The Story of the Storm Cat

Letting the cat out of the bag


If you ask the average Summit High student what our mascot is, you will receive a few different answers, which isn’t typical. If you asked Bend High students, they’d say Lava Bears, and if you asked Ridgeview students, they’d say Ravens. Though Wikipedia states that the official Summit mascot is the “Thundercat,” and has been since 2003, about 10 percent of the 88 Summit students I polled did not answer anything about a cat. Answers non-cat related were usually “storm,” “thunder” or “lightning,” with the one notable exception of a wombat. Why can’t the student body agree on what our own mascot is?

If you look up the phrase “storm cat” on Google, you’ll see large amounts of content relating to a very successful race horse from 1999, who happened to have the highest breeding rate at the time. You’ll also find a few catfishing boats and children’s books of the same name.

What is the Storm Cat? Does it hold any special meaning? All Summit students long for the answers to these questions, as our mascot remains largely a mystery to even ourselves. 

A general historical understanding of the origins of the school mascot is necessary when questioning what exactly our own mascot represents here at Summit. The tradition of having mascots can be traced back to the American Civil War, when some regiments kept living mascots (mostly dogs) who sometimes followed soldiers onto the battlefield. According to their website, Penn State University’s original mascot was a mule, that helped haul limestone for building the school. The word “mascot,” popularized around 1880, comes from the french word “mascotte,” which means “lucky charm.” Jackie Esposito, Penn State University archivist, states that mascots “are a visual representation of what we believe to be the best parts of our school or organization.” 

Most students would be surprised to hear that our mascot has changed since we opened—before the Storm Cat came the Storm Man. Lasting for only two years, the Storm Man was a Batman look-alike with an “S” on his chest, a bolt of lightning in one hand, and a shield in the other. When asked about our original mascot, Summit principal Michael McDonald recalls seeing him at a pep assembly the first year he came to the school. 

Storm Man was the guy dressed up as Batman, and he did a dance to an Eminem song. That’s all I remember,” said McDonald. But not long after, Summit made the switch to something that fit better. 

Admittedly, the transition from Storm Man to Storm Cat had less to do with representing our specific strengths as a school, and more to do with the trademarking of the Batman symbol. But in the twenty years we’ve had the Storm Cat, students have given it some meaning. 

A cat itself is symbolic of rebirth and resurrection, as shown through their nine lives. Senior representative Claire McDonald sees the Storm Cat as representing the diversity of talent at Summit. 

It shows off the strength of our athletes, but also, the Storm Cat represents our cunning and slyness, because cats are known for their intelligence too. So I think that it embodies a lot of what Summit is, because it represents both our intelligence, and our strength and speed,” said McDonald.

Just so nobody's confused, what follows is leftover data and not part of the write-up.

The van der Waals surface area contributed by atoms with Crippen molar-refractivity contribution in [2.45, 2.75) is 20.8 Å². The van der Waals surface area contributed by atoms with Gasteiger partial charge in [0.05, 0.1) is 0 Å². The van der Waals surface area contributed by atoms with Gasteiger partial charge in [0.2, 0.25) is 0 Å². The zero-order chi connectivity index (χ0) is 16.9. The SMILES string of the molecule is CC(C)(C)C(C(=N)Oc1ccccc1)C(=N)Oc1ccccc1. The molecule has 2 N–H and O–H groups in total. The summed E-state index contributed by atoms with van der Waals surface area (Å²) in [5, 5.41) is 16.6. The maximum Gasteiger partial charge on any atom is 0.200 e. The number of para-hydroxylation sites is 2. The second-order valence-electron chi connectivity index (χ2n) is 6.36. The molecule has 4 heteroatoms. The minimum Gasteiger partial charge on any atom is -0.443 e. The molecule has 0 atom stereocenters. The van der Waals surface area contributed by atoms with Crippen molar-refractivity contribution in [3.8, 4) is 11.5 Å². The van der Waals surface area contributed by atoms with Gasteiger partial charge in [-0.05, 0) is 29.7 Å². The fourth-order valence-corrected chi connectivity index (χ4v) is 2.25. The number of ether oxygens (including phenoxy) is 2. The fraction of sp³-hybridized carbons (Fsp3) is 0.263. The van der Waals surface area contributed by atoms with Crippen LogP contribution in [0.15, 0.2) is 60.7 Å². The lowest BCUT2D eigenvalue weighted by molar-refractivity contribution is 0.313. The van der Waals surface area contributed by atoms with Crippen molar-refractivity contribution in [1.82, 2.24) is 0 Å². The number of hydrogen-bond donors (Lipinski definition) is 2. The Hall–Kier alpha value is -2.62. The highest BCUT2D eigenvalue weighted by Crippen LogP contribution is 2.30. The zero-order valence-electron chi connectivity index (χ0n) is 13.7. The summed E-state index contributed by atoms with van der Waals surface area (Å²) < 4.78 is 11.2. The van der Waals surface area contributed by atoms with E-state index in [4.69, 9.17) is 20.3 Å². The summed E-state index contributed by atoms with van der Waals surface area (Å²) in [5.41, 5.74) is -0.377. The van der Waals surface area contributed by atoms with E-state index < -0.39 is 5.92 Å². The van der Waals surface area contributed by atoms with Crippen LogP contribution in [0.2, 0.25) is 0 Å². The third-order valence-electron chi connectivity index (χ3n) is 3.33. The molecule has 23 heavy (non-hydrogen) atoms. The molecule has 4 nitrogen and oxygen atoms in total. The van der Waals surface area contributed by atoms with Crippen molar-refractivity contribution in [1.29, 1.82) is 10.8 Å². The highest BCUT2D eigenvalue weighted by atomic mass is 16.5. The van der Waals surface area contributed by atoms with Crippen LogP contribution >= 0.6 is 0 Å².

Another student council member, voice behind our morning announcements and junior arts liaison Max Himstreet, finds the Storm Cat represents Summit’s unity and spirit. 

“Whoever’s in the costume has been nearly unanimously chosen to fill the role and represents the entire student body and their collective spirit,” said Himstreet.

Principal McDonald offered a more literal take on the mascot, remembering how administration and student council may have just chosen a cat because it would be difficult to have a literal storm [cloud] running around and we needed an animal. To keep up with the already well-established Mountain View Cougars and Bend High Bears—“we needed to get an animal in there,” Principal McDonald said. 

Summit English teacher Erin Carroll stated that she would rather have a mascot that is a real animal. “What is a Storm Cat? It is not a thing. But what’re we gonna be instead, a tornado?” 

Junior soccer player Thor Schmidt confirmed that he would rather Summit remain the Storm, and his team seemed to feel the same way. “I’m pretty sure that every time we were gonna say ‘stormcats on three’ it was shot down. Immediately.”

Apparently, the varsity girls basketball team also leaves the cat out of their calls. Sophomore basketball player Kalia Durfee claimed that her team stuck with the typical “storm on three!” as their chant. When asked whether she thought that her team felt more Storm or Storm Cat, she quickly answered Storm. “We don’t associate it with being the cat, it’s more just the Storm,” said Durfee. 

Around Summit, there are a few conflicting views on our barely-there mascot. Many students don’t feel represented by the Storm Cat because it simply isn’t around. Almost everyone I interviewed mentioned something about the lack of representation of the Storm Cat around the school and in our chants, which seems to be a common sentiment for most students and staff. However, more optimistic student council members saw some meaning in the mascot, which could be a sign that the general student body might feel the same if the cat was seen more. It might be time to increase the presence of our tempest tabby, or maybe it’s time for a new mascot.